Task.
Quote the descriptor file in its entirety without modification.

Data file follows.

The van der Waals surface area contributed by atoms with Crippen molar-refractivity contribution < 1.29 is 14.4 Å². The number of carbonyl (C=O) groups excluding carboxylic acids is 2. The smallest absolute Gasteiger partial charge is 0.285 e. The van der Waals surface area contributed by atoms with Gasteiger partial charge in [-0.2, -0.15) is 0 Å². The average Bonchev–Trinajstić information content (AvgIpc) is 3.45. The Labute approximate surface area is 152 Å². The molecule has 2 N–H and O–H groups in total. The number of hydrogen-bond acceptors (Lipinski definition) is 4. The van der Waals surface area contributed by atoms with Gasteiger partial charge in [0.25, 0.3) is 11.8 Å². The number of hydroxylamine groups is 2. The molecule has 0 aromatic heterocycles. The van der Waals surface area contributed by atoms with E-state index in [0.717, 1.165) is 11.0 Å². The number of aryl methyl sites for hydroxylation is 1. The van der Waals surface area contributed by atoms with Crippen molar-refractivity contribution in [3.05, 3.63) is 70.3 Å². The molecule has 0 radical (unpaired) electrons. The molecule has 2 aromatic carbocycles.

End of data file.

The van der Waals surface area contributed by atoms with Crippen molar-refractivity contribution < 1.29 is 14.4 Å². The number of carbonyl (C=O) groups excluding carboxylic acids is 2. The smallest absolute Gasteiger partial charge is 0.285 e. The van der Waals surface area contributed by atoms with Gasteiger partial charge in [-0.2, -0.15) is 0 Å². The average Bonchev–Trinajstić information content (AvgIpc) is 3.45. The Labute approximate surface area is 152 Å². The molecule has 2 N–H and O–H groups in total. The number of hydrogen-bond acceptors (Lipinski definition) is 4. The van der Waals surface area contributed by atoms with Gasteiger partial charge in [0.25, 0.3) is 11.8 Å². The number of hydroxylamine groups is 2. The molecule has 0 aromatic heterocycles. The van der Waals surface area contributed by atoms with E-state index in [0.717, 1.165) is 11.0 Å². The number of aryl methyl sites for hydroxylation is 1. The van der Waals surface area contributed by atoms with Crippen molar-refractivity contribution in [3.05, 3.63) is 70.3 Å². The molecule has 0 radical (unpaired) electrons. The molecule has 2 aromatic carbocycles.